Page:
I know this might seem like a silly question, but it’s one that I had to ask myself a long time ago when I suddenly became depressed, anxious, and fatigued.
The answer was quite obvious to me. Something was definitely wrong with my brain and my body. But sometimes, a broken brain is not obvious and does not show up in the form of dementia, ADD, or depression. Sometimes, a less than optimally functioning brain can show up in small ways.
I want to ask you some questions:
- Do your mood and energy level swing up and down?
- Do you sleep poorly?
- Do you feel tired but wired?
- Do you have to live on coffee in the morning and a few glasses of wine at night just to wake up and calm down every day?
- Do you feel frustrated because you misplace objects or forget names?
- Do you suffer from brain fog?
- Do you find it hard to focus on tasks?
- Do you feel your energy diminishing as the days go on?
- Do you fear losing your job because you’re tired, unfocused, inattentive, and your memory is failing so you can’t properly perform your tasks at work?
- Do you see your relationships breaking down because you are mentally and emotionally absent or numb?
If you answered yes to any of these questions, you’re not living with your best brain.
So many of my patients come in after months or even years of experiencing brain fog, forgetfulness, anxiety, and depression thinking that these are symptoms that will just pass or that there isn’t anything that can be done about them.. Many patients don’t connect how they feel with how they eat, how much they rest and sleep, how much they exercise, how much time they make for friends and community, as well as the media and news to which they expose themselves. Once you understand these connections, you can change your approach to these important factors and to the other dozens of daily decisions you make.
This is exactly what I aim to address in my new docuseries, Broken Brain. For this docuseries, I brought together over 50 health and brain experts to talk about what it takes to heal from a broken brain.
The truth is that feeling fully energized and maintaining great brain health ultimately requires taking out bad stuff and putting in good stuff, including both food and lifestyle choices. It’s not that complicated, but we just have to know what steps to take.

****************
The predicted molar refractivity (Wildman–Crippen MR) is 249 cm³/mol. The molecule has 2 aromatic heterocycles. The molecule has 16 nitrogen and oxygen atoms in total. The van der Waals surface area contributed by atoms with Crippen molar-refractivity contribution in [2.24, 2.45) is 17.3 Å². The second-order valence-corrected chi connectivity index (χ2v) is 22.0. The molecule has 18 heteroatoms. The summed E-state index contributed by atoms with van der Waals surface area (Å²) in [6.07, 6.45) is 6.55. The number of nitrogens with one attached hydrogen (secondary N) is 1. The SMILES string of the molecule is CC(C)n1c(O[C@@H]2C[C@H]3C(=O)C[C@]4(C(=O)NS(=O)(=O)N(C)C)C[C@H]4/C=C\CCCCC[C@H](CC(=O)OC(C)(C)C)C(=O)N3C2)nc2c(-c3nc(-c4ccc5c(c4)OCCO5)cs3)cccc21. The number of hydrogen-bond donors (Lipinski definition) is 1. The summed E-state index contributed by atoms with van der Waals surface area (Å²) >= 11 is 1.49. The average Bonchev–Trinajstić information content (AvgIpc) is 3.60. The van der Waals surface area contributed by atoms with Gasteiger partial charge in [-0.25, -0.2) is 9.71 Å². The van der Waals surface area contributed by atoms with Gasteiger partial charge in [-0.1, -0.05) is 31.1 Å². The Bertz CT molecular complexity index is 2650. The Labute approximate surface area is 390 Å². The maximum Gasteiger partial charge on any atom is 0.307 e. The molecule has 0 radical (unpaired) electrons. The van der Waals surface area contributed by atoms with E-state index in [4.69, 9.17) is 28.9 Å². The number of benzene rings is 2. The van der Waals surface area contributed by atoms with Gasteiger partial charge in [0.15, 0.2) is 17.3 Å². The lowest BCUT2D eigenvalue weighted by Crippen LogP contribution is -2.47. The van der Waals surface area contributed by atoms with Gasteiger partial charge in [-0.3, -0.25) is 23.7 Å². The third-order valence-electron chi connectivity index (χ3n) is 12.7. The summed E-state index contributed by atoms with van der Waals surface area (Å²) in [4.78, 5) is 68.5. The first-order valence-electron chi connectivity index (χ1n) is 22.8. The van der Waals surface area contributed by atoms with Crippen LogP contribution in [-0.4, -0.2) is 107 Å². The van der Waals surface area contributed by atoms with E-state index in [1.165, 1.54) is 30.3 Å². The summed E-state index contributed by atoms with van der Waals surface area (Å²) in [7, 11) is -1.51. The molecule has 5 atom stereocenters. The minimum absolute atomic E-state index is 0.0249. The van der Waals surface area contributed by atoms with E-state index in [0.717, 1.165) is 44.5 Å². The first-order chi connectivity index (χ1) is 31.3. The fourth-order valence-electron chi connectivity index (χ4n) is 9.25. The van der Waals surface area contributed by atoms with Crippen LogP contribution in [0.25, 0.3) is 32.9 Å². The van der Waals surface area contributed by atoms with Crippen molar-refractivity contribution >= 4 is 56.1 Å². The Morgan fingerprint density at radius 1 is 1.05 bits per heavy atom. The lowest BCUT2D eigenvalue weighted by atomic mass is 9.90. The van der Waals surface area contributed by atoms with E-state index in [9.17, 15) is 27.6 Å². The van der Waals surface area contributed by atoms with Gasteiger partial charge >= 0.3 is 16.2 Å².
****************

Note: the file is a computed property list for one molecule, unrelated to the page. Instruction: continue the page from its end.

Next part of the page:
Many of us get too little good food, nutrients, light, air, water, rest, sleep, rhythm, exercise, community, love, meaning, and purpose. We’re exposed to far too much poor-quality food, stress, toxins and allergens. All of this creates the perfect storm for health havoc.
The good news is that with some specific strategies, you can take back your brain health. This docuseries will go through the major causes for a broken brain and how we can apply specific strategies to heal from brain disorders. You don’t have to settle with these symptoms forever. Recovery is possible.
In this week’s house call I wanted to share my first step for optimizing your brain health. If you answered yes to any of the questions above, I want to tell you about the first step you can take toward a better brain. It’s pretty simple.
Eat. Real. Food.
Yes, food is the most powerful intervention we have and the first step we can take when resetting our bodies.
When I say food, I mean organic (when possible), fresh, local, unprocessed, whole food. And that also means eliminating sugar, high-fructose corn syrup, trans fats, food additives, and preservatives. Stay away from the junk!
Focus on eating colorful fruits and vegetables. Colorful fruits and vegetables contain brain-boosting stuff like phytonutrients. The dark, deep reds, yellows, oranges, greens and blues mean these foods contain powerful anti-inflammatory, detoxifying antioxidants and energy-boosting, brain-powering molecules. Enjoy an array of colorful plant foods like blueberries and dark leafy greens like kale, Swiss chard, spinach, watercress, and arugula.
Also, eat plenty of fat. Fat is actually very good for your brain. In fact, 60 percent of your brain is made up of DHA – an omega-3 fat that you get from algae and fish. My brain worked pretty well before, but embracing fat pushed my mental clarity through the roof.
Finally be sure to optimize your protein. We need about 30 grams of protein per meal to build muscle. When you lose muscle, you age faster and your brain takes a huge hit! Eat protein at every meal, including omega-3 eggs, protein shakes, nut butters, fish or grass fed meat.
In the Broken Brain Docuseries, we’ll go through a step-by-step plan to take control of your health, including how to optimize your diet for a better brain. So be sure to sign up for the docuseries and spread the word so that we can all take back our brain health together.
If you have any questions about the brain, tweet me using the hashtag #housecallwithdrhyman, and maybe next week, I’ll make a house call to you.
Wishing you health and happiness,
Mark Hyman, MD